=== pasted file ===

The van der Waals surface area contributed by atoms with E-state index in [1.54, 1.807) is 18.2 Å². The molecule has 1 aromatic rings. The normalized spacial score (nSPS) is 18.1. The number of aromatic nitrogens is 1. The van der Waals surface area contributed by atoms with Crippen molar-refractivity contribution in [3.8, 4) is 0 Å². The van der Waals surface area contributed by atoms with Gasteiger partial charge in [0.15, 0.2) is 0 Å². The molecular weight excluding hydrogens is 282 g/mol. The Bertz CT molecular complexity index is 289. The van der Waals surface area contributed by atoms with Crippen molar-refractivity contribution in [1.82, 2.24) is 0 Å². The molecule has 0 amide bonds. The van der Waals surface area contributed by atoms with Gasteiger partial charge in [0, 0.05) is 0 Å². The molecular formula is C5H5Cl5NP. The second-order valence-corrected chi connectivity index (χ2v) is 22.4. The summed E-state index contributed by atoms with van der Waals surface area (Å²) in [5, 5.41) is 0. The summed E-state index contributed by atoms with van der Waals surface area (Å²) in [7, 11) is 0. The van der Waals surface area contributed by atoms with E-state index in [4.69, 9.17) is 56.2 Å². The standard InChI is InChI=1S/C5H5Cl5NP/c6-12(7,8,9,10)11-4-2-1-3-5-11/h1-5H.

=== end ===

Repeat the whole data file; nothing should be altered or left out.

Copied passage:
The van der Waals surface area contributed by atoms with E-state index in [1.54, 1.807) is 18.2 Å². The molecule has 1 aromatic rings. The normalized spacial score (nSPS) is 18.1. The number of aromatic nitrogens is 1. The van der Waals surface area contributed by atoms with Crippen molar-refractivity contribution in [3.8, 4) is 0 Å². The van der Waals surface area contributed by atoms with Gasteiger partial charge in [0.15, 0.2) is 0 Å². The molecular weight excluding hydrogens is 282 g/mol. The Bertz CT molecular complexity index is 289. The van der Waals surface area contributed by atoms with Crippen molar-refractivity contribution in [1.82, 2.24) is 0 Å². The molecule has 0 amide bonds. The van der Waals surface area contributed by atoms with Gasteiger partial charge in [0, 0.05) is 0 Å². The molecular formula is C5H5Cl5NP. The second-order valence-corrected chi connectivity index (χ2v) is 22.4. The summed E-state index contributed by atoms with van der Waals surface area (Å²) in [5, 5.41) is 0. The summed E-state index contributed by atoms with van der Waals surface area (Å²) in [7, 11) is 0. The van der Waals surface area contributed by atoms with E-state index in [4.69, 9.17) is 56.2 Å². The standard InChI is InChI=1S/C5H5Cl5NP/c6-12(7,8,9,10)11-4-2-1-3-5-11/h1-5H.